Mc Quade will be available for call-in questions during the hour show segment that airs 2:30 – 3:30 pm, Saturday. The Public Relations Show begins at 1:50 p.m. He speaks regularly at publicity, broadcast news and film classes at USC, UCLA and Loyola Marymount University.
Mc Quade is currently the West Coast bureau chief for O’Dwyer Publications (www.odwyerpr.com), Manhattan, NY, where he writes a monthly column on everything from new media to entertainment publicity and public relations.  McQuade is the former president of Entertainment Publicists Professional Society (EPPS), Los Angeles and New York chapters, with nearly 500 publicist members nationwide.
Before MAYO Communications, McQuade was a Los Angeles correspondent for NBC Mutual Radio News, ABC Entertainment News and provided high profile stories as a reporter for KNX, KFI during the LA Riots and was most known as the news voice of KGIL Newstalk 1260 AM in the San Fernando Valley. His last TV news job was as an original writer for Today In LA Weekends, KNBC-TV Ch. 4 News, the first 90-minute weekend news broadcast in the market. He later moved to media relations at the nation’s largest Gas Company (SoCalGas Co.) and was Director of Public Relations at the Housing Authority of the City of Los Angeles.
MAYO Communications (www.MayoCommunications.com) is a full service marketing communications and PR firm with offices in LA, San Diego, New York and Bern, Switzerland, serving celebrity, corporate, government and nonprofit clients. A short list of MAYO clients include: USC, Southern California Leadership Council, SafeMedia Corporation, World-Trade Center LA/LB, Los Angeles County Economic Development Corporation (LAEDC) with Chief Economist Jack Kyser, senior vice president.
On the entertainment side the short list includes: H20 Productions, N.C., Music Artists Eddie Money, Benny Mardones, Stevie Wonder, Saints of the Underground (legendary rock artists from Alice Cooper, Ratt and Warrant) on Warrior Records.
The MAYO niche: “We don’t guarantee media, we just get it!”
For more about MAYO Communications visit: http://www.mayocommunications.com or call 818-340-5300.
About CSU Dominguez Hills — California State University, Dominguez Hills is a highly diverse, urban university located in the South Bay, primarily serving the Los Angeles metropolitan area. The university prides itself on its outstanding faculty and friendly, student-centered environment. Known for excellence in teacher education, nursing, psychology, business administration, and digital media arts, new degree programs include computer science, criminal justice, recreation and leisure studies, social work, and communication disorders. On campus is the Home Depot Center, a multi-purpose sports complex that hosts world-class soccer, tennis, track and field, lacrosse, and cycling.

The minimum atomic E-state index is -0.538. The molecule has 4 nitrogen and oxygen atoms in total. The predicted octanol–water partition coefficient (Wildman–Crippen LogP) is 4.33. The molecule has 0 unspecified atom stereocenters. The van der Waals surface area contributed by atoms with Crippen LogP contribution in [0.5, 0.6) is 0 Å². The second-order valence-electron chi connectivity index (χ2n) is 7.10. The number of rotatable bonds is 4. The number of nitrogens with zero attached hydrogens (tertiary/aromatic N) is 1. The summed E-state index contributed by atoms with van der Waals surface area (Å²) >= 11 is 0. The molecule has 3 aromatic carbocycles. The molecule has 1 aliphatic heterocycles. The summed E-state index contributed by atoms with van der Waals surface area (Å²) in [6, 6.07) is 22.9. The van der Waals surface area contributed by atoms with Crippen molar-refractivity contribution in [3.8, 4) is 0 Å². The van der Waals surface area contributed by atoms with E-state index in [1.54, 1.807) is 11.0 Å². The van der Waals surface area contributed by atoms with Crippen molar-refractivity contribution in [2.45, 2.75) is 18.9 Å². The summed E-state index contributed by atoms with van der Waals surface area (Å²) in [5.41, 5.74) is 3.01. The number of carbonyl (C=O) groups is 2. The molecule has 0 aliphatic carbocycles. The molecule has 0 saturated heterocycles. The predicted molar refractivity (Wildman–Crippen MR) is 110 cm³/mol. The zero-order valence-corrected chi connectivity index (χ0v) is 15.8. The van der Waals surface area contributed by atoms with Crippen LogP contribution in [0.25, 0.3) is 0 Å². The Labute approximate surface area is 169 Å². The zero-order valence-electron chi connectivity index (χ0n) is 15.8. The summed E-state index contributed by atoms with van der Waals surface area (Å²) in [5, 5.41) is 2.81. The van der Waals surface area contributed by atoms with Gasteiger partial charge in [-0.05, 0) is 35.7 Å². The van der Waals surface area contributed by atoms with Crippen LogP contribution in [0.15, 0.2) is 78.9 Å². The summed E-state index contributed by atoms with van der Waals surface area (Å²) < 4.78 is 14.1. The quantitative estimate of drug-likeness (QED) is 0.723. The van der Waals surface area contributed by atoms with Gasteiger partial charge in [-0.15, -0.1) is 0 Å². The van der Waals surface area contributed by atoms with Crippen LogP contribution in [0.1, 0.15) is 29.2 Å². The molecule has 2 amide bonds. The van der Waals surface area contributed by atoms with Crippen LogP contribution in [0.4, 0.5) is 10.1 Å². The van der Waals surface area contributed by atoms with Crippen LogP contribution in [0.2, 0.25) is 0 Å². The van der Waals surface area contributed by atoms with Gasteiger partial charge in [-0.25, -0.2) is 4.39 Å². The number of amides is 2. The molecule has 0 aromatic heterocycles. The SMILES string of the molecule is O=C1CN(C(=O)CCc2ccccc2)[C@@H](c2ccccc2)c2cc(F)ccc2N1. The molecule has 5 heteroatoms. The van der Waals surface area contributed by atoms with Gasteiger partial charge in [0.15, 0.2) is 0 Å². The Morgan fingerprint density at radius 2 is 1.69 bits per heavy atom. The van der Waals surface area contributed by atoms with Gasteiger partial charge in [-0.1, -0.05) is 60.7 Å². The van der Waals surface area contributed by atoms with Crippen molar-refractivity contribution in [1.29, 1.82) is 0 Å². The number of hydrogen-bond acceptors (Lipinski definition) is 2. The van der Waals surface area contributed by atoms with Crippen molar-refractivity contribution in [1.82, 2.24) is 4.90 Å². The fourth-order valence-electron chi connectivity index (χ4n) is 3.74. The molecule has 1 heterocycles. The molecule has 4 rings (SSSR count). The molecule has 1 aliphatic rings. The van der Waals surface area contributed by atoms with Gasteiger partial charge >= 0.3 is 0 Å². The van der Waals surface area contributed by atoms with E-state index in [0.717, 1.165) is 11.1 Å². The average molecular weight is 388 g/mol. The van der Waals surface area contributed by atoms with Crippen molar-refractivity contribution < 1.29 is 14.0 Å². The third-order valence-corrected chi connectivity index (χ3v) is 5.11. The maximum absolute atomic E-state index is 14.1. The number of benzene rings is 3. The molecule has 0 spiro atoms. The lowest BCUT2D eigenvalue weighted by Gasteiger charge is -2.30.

Michael Jackson’s Last Show On Earth

King of Pop Michael Jackson  -    LIFE image
King of Pop Michael Jackson - LIFE image

A Live Event For a Dead Superstar Costs Taxpayers $5 Million Dollars

“This has gotten to the point, where AEG needs to step up to the plate and pay for the costs of Michael Jackson’s Memorial,” Los Angeles City Councilman Dennis

Zine said shortly after the event at Staples Center in Downtown Los Angeles.

From a publicity standpoint the numbers are still being tallied, but when all three networks, cable networks Fox and CNN broadcast an event live without sponsorship the lost could amount to millions of dollars. This is probably the most positive publicity Michael Jackson has received in his entire lifetime, even more than the 55 tour dates he was rehearsing for at Staples, which was shown during the live world telecast at Staples.

There was no news conference or news release needed, just a twitter or two, which also was over capacity from people tweeting inside and outside the event.

For the City of LA, $500 million in the red and sending employees home early on Fridays it was expensive. According to Zine the Swat Team and those who work anti terrorism were all called in for the media circus. Zine a former LAPD sergeant for several decades also noted that the freeways were shutdown impacting businesses and commuters to downtown Los Angeles and to and from the Forest Lawn Cemetery, where it all began at 8:00 A.M.

All the major networks put out the best LAPD message over the airwaves, “the best seat in the house is on your couch at home.” True. 17,000 plus people were issued lottery tickets, but many stayed home for the best seat in the house. So did this writer.

Overall, the ceremony was outstanding, the most dead air ever witnessed at a concert memorial, so quiet you could hear the air conditioners whirling. Most of the people inside the Staples who spoke harped on the same theme that Michael Jackson brought the world